severe, from eight to twelve inches high </li></ul><ul><li>Place the victim who is having difficulty in
breathing on his back, with his head and shoulder raised </li></ul>

15. SHOCK POSITION

16. <ul><li>Head injury - apply pressure on the injury and keep the victim lying flat. Do not elevate
head or lower extremities. When the color of the face return to normal, elevate head and shoulder
and continue giving care to the injury. </li></ul><ul><li>Chest injury - raise the head and shoulder
slightly. </li></ul><ul><li>Nausea and vomiting or unconsciousness - keep the victim lying on one
side (known </li></ul><ul><li>as recovery, coma or lateral position) </li></ul><ul><li>preferably
opposite from his injury except for sucking wound and stroke. </li></ul>

17. <ul><li>2. Proper Body Heat </li></ul><ul><li>Maintain body temperature and victim must not
be neither perspiring nor chilling </li></ul><ul><li>If the weather is warm, the victim need not to be
covered </li></ul><ul><li>If the victim is cold, inspite of the weather, a blanket may be placed
underneath him and cover the body </li></ul>

18. <ul><li>3. Proper Transfer </li></ul><ul><li>Proper handling of patient would prevent further
injury to the patient </li></ul><ul><li>Refer proper techniques on transfer method on Patient
handling </li></ul><ul><li>*DO NOT give anything by mouth including water. If medical care is
delayed and patient is complaining of intense thirst, you may wet his/her lips. </li></ul>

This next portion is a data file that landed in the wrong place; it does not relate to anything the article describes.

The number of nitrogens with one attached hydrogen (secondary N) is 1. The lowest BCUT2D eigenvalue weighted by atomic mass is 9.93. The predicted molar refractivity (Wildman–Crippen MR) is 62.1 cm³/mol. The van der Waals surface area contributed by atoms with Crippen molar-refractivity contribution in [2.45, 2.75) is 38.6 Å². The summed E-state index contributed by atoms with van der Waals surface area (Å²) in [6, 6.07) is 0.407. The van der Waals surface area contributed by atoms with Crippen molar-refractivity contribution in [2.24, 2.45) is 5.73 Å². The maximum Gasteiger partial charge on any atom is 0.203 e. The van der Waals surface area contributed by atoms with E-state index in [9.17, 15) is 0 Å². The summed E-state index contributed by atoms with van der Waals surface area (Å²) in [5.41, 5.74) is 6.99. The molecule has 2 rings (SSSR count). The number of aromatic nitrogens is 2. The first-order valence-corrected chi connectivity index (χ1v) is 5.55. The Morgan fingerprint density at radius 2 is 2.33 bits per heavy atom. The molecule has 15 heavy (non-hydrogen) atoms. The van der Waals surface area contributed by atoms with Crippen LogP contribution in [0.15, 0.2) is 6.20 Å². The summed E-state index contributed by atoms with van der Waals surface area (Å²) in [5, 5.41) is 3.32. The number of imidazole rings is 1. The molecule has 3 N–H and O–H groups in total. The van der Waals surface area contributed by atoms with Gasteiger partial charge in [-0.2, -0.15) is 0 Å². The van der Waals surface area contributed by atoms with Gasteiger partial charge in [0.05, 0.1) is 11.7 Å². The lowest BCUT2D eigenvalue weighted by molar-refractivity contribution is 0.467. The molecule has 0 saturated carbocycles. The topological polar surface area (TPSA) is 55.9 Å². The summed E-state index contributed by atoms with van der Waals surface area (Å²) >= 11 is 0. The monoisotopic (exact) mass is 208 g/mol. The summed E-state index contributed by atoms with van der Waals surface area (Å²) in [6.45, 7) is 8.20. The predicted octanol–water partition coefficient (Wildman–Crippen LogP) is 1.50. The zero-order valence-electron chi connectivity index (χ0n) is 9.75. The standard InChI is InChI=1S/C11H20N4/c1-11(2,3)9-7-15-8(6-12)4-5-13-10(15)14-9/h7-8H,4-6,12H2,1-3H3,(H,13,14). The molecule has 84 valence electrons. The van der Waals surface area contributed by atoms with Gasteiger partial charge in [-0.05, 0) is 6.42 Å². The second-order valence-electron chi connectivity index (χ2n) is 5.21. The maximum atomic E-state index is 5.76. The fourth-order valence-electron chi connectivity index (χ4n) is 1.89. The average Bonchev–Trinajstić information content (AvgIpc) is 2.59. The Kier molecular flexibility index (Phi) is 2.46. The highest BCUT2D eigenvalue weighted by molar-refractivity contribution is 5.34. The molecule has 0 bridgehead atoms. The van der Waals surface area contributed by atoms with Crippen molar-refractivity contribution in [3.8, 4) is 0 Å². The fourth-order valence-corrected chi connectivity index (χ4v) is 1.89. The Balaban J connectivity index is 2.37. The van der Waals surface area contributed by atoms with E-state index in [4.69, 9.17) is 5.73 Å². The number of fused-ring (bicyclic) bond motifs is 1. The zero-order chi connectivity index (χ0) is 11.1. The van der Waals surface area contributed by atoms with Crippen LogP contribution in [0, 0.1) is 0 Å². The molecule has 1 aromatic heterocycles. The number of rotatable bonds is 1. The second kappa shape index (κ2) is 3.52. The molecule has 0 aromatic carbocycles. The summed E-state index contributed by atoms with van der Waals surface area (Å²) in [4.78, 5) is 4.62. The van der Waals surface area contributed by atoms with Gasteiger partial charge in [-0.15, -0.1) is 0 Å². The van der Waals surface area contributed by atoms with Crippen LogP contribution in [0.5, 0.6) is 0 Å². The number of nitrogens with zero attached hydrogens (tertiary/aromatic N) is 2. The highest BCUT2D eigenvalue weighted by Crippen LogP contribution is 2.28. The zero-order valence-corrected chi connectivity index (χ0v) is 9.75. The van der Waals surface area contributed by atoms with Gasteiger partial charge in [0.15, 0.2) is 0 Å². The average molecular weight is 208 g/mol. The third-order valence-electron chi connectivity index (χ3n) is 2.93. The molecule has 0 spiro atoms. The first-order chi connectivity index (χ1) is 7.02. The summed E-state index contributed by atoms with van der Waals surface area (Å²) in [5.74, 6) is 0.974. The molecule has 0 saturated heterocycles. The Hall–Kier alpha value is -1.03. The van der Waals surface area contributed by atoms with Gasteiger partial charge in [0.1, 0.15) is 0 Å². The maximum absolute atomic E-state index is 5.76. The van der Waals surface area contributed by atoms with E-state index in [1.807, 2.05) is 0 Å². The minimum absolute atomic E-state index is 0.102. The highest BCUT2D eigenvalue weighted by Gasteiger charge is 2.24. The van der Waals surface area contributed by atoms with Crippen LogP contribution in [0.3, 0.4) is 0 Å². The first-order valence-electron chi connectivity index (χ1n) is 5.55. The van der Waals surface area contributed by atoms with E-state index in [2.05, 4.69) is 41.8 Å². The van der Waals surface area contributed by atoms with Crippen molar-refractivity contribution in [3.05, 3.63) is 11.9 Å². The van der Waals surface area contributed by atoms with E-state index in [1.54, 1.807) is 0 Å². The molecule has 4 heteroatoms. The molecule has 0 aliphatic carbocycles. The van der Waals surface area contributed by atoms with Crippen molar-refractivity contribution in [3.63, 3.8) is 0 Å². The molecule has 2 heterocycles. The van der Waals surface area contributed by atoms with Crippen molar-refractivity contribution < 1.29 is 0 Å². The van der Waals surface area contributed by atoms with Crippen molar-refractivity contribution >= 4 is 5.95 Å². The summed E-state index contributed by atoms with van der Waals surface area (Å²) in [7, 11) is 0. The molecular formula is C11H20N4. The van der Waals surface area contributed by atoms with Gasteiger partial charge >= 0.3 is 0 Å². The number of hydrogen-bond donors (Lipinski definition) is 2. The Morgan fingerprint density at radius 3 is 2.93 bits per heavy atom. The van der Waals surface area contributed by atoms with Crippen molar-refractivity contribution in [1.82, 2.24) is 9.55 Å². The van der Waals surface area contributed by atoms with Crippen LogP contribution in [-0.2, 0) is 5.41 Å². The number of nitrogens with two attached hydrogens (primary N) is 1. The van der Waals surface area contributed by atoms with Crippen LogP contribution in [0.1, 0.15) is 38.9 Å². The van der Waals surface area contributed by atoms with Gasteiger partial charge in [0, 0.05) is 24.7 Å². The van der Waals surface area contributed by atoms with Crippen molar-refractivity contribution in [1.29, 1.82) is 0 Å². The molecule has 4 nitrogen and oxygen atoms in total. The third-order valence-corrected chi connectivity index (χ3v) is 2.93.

19. TYPES OF SHOCK Position comfortably, assist ventilation, transport promptly Chest pains,
irregular pulse, weak pulse, low blood pressure, cyanosis (lips, under nails), anxiety Inadequate heart
function, disease of muscle tissue, impaired electrical system, disease or injury Cardiogenic Supply
respiratory support, assist ventilation, determine cause, transport promptly Can develop within
seconds. Mild itching, burning skin, vascular dilation, generalized edema, profound coma, rapid
death Allergic reaction (most severe form) Anaphylactic TREATMENT S & S CAUSES NAME

20. Secure airway, assist ventilation, determine illness, transport promptly Rapid, weak pulse, low
Bp, change in mental status, cyanosis ( lips, under nails), Cool, clammy skin Excessive loss of fluid &
Electrolytes due to vomiting, urination or diarrhea Metabolic Secure airway, assist ventilation,
control external bleeding, elevate legs, prevent aspiration, transport promptly Rapid, weak pulse,
low blood pressure, change in mental status, cyanotic (lips, under nails), Cool, clammy skin Loss of
blood or fluid Hypovolemic TREATMENT S & S CAUSES NAME

21. Transport promptly, provide full ventilatory support, elevate legs, keep patient warm Warm skin,
tachycardia, low Bp Severe bacterial infection Septic Determine duration of unconsciousness, record
initial vital signs & mental status, suspect head injury if patient is confused or slow to regain
consciousness, transport promptly Rapid pulse, normal or low Bp Temporary, generalized vascular
dilatation, anxiety, bad news, sight of injury/ blood, prospect of medical Psychogenic (Fainting)
Secure airway, assist ventilation, conserve body heat, maximize circulation, transport promptly
Bradycardia (slow pulse ), low Bp, signs of neck injury Damaged cervical spine, which causes blood to
dilate widely Neurogenic TREATMENT S&S CAUSES NAME

22. Thank you! .. Have A Nice Day!